Eating for Recovery

Eating for Recovery

Recovery is paramount. There is much and more made of grueling competition scheduling in sports. In few sports is this as regularly highlighted as it is in football, arguably most often in Scotland where weather conditions can lead to unforeseen rescheduling of matches, especially in the lower levels of the game. Often this results in a number of matches needing to be played over a relatively short period of time, challenging the athletes ability to fully recover and sustain the highest levels of performance.

Regardless of the sport you play, or even if you just have a gruelling training schedule for personal endeavours, keeping an optimal performance level throughout the week/month/cycle or season is limited by how well you can recover. The benefits of rest are well known, there are other measures that people or teams can employ such as ice baths, ECP, compression clothing post exercise. The most researched, however, is nutrition. How we replenish the nutrients and hydration needed to repair tissues and keep our immune systems working well is, for obvious reasons, highly important to any athlete or participant in sport.

Here, we will look at some of the general guidelines for optimising recovery nutrition post workout/training session/match;

Goals of post exercise nutrition include
* Replenishing muscle and liver glycogen
* Protein to assist muscle repair
* Restoring fluid and electrolytes lost through sweat

* Supporting the immune system

Glycogen replenishment: It has been found that the body is most receptive to replenishment (especially glycogen) within 30 minutes of intense exercise. Failure to replenish glycogen stores can negatively affect future performance. A ratio of either 1.2g carbohydrates or a mix of 0.2-0.4g of protein and 0.8g of carbohydrate per kg of bodyweight is recommended. The best option will depend on the individuals tolerance of food or drink so soon after that level of exertion.

Building/Repairing muscle: a recommendation of 20-30g of high quality protein (covering a good range of essential amino acids) within an hour of endurance or resistance based exercise. If you are mixing protein and carbs for your glycogen replacement earlier using branched chain amino acids (BCCAs) can be beneficial and allow you to get this additional protein from a single source.

Rehydrating the body: like depleting glycogen stores, reduced hydration levels can also impact on future performance if not replenished. The aim here is to consume 125-150% of the estimated fluid lost and to do so over a 4-6 hour period post exercise. Adding electrolytes will help the body to absorb and retain the fluid you drink. A ratio of 50-80mmol of sodium is recommended. To roughly estimate the amount of fluid lost more accurately weighing before and after the session will give a good idea of fluid lost. 1kg = 1 litre of water approximately.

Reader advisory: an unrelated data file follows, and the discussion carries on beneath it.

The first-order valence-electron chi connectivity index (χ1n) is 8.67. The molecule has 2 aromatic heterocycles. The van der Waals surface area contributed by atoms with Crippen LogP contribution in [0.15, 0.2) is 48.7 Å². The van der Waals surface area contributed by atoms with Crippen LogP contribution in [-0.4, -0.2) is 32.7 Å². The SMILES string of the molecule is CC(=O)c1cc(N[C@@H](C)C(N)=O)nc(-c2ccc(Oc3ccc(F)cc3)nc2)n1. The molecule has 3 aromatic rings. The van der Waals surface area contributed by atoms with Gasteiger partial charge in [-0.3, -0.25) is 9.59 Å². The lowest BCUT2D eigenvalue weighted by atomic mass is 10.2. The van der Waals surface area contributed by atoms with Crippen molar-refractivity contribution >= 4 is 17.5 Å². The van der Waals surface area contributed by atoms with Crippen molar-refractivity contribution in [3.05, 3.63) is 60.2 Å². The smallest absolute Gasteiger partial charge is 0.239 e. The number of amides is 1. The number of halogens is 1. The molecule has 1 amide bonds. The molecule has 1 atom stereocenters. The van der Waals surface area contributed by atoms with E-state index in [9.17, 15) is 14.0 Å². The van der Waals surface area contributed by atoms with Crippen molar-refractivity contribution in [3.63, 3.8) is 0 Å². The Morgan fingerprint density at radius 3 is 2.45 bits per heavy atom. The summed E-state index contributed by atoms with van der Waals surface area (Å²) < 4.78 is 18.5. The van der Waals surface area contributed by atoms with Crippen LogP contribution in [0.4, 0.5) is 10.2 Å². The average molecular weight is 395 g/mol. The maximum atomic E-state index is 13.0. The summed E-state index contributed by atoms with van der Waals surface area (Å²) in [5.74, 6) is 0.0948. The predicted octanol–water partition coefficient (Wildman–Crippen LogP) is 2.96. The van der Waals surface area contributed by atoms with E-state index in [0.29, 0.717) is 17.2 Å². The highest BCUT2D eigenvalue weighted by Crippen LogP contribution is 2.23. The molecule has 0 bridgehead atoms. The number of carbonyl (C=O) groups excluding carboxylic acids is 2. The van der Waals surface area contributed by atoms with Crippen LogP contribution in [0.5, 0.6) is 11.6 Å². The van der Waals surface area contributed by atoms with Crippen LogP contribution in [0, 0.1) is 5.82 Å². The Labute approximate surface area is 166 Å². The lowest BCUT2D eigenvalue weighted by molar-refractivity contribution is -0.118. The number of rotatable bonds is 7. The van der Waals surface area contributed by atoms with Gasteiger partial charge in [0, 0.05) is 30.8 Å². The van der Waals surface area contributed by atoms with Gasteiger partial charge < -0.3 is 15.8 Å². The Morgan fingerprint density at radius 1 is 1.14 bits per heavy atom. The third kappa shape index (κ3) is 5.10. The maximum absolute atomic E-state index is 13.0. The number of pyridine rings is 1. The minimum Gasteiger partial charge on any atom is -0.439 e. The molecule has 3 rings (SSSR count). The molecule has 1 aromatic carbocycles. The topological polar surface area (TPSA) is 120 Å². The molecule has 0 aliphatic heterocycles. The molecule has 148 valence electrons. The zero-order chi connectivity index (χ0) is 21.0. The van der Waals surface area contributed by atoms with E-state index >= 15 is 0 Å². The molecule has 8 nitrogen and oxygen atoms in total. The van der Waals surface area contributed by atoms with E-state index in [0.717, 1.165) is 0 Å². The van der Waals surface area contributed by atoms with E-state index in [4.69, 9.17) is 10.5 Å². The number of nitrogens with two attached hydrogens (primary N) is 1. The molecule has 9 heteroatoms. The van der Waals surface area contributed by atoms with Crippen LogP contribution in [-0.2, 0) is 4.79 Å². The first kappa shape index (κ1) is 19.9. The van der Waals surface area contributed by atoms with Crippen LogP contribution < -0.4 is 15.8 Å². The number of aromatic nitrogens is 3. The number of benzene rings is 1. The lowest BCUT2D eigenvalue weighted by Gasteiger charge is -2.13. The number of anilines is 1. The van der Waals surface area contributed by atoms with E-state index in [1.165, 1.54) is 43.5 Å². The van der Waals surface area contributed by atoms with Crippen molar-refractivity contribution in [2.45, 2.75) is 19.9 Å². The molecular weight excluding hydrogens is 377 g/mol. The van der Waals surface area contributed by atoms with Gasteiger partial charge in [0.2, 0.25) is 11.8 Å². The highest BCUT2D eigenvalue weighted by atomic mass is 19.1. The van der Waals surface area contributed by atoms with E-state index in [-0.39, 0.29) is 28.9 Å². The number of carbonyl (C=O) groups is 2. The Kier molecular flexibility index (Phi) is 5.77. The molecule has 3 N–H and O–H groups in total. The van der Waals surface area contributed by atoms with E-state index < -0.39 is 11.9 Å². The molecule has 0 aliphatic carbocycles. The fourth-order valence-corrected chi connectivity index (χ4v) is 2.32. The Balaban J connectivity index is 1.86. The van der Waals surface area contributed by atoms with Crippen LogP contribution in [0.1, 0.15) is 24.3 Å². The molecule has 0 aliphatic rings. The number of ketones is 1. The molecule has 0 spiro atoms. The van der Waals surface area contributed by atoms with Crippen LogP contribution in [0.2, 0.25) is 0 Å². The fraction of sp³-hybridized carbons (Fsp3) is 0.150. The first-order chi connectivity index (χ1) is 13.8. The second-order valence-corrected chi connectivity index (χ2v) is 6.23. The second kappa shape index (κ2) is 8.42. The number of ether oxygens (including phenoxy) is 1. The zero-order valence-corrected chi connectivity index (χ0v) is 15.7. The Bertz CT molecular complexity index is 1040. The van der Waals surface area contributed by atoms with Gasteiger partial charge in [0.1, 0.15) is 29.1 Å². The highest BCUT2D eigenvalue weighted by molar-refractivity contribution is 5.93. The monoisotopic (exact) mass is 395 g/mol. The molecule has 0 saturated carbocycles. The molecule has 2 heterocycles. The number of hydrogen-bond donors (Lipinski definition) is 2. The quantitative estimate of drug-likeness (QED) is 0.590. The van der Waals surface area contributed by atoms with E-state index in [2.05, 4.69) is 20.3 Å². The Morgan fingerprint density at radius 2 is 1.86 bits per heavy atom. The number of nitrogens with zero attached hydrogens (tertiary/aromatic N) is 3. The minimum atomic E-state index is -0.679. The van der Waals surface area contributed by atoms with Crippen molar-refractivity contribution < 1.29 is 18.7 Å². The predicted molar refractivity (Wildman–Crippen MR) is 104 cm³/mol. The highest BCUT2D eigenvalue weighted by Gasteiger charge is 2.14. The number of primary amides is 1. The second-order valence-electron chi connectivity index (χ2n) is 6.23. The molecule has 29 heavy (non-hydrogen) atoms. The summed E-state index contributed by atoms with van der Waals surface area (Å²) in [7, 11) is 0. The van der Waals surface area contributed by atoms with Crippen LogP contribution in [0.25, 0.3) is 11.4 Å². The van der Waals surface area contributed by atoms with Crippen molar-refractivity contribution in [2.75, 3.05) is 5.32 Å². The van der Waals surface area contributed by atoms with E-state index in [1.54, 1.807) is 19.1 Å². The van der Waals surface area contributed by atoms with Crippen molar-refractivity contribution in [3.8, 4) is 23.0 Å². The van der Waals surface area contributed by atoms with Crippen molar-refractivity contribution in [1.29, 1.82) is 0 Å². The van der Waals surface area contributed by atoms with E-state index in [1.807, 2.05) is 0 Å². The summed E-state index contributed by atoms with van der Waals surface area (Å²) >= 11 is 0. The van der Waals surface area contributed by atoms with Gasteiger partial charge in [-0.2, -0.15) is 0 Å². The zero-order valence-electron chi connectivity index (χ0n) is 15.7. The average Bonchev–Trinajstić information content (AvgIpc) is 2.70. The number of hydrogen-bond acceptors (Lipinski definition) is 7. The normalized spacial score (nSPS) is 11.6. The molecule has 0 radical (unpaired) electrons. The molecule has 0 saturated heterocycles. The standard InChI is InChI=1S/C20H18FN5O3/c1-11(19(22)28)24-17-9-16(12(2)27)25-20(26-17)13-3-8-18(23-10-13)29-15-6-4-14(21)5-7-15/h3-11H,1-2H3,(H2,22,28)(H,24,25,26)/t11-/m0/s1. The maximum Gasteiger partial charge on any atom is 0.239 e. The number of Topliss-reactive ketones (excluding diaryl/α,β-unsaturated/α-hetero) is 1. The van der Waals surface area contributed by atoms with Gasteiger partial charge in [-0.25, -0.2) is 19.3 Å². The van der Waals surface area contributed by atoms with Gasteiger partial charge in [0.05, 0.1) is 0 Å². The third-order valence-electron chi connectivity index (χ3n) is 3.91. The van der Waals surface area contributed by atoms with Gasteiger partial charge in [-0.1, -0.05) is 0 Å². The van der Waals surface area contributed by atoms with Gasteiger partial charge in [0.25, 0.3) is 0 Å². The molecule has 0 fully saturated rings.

Supporting the immune system: Intensive training can suppress the immune system. This occurs during training and can continue to effect it’s efficiency for hours afterwards. Vitamins C and E, zinc, glutamine and probiotics have been widely touted to help. Maintaining glycogen pre and post workout have been shown to help limit any immune suppressing effects of intense exercise.

Where possible, it is good to get our nutrients from natural foods, using supplements only where necessary. Varying our sources of proteins, carbohydrates and fats is also beneficial.
Important note: These nutritional tips are based on the needs of a regularly exercising adult. The nutritional needs of kids in training (unfortunately) is not as well researched currently. Though there are studies on going. I will include some guideline nutritional recommendations for active youths in the members area.

References:

1. M. Beelen, Burke, L.M., Gibala, M.J., and van Loon, L.J.C. Nutritional strategies to promote postexercise recovery. International Journal of Sport Nutrition and Exercise Metabolism. 2010; 20:515-532.

2. Hayes A and Cribb P. J. Effect of whey protein isolate on strength, body composition and muscle hypertrophy during resistance training. Current Opinion in Clinical Nutrition and Metabolic Care 2008, 11:40-44

3. Nieman DC. Influence of carbohydrate on the immune response to intensive, prolonged exercise. Exerc Immunol Rev. 1998;4:64-76.

4. “Recovery Nutrition.” Sports Dieticians Australia. June 2012

2018-05-13T21:06:45+00:00